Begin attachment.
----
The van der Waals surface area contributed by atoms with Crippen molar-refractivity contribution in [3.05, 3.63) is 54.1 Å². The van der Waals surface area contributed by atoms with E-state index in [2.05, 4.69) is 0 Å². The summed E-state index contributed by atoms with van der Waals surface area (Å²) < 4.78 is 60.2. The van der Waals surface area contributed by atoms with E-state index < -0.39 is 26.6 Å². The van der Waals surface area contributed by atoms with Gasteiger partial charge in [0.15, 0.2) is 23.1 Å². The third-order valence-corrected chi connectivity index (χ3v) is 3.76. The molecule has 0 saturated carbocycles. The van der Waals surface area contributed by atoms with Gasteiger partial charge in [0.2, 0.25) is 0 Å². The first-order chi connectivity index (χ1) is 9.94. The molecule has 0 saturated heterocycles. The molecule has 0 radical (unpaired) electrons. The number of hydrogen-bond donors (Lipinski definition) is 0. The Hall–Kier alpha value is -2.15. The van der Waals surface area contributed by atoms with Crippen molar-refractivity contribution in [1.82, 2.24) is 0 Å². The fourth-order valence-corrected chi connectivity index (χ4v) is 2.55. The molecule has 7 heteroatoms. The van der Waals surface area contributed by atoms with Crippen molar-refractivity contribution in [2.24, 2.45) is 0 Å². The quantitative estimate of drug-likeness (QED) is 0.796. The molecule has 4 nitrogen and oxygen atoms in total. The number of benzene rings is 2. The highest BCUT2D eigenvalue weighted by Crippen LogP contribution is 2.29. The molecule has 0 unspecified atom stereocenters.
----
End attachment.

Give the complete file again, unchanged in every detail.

The van der Waals surface area contributed by atoms with Crippen molar-refractivity contribution in [3.05, 3.63) is 54.1 Å². The van der Waals surface area contributed by atoms with E-state index in [2.05, 4.69) is 0 Å². The summed E-state index contributed by atoms with van der Waals surface area (Å²) < 4.78 is 60.2. The van der Waals surface area contributed by atoms with E-state index < -0.39 is 26.6 Å². The van der Waals surface area contributed by atoms with Gasteiger partial charge in [0.15, 0.2) is 23.1 Å². The third-order valence-corrected chi connectivity index (χ3v) is 3.76. The molecule has 0 saturated carbocycles. The van der Waals surface area contributed by atoms with Gasteiger partial charge in [0.2, 0.25) is 0 Å². The first-order chi connectivity index (χ1) is 9.94. The molecule has 0 saturated heterocycles. The molecule has 0 radical (unpaired) electrons. The number of hydrogen-bond donors (Lipinski definition) is 0. The Hall–Kier alpha value is -2.15. The van der Waals surface area contributed by atoms with Crippen molar-refractivity contribution in [1.82, 2.24) is 0 Å². The fourth-order valence-corrected chi connectivity index (χ4v) is 2.55. The molecule has 7 heteroatoms. The van der Waals surface area contributed by atoms with Crippen molar-refractivity contribution in [2.24, 2.45) is 0 Å². The quantitative estimate of drug-likeness (QED) is 0.796. The molecule has 4 nitrogen and oxygen atoms in total. The number of benzene rings is 2. The highest BCUT2D eigenvalue weighted by Crippen LogP contribution is 2.29. The molecule has 0 unspecified atom stereocenters.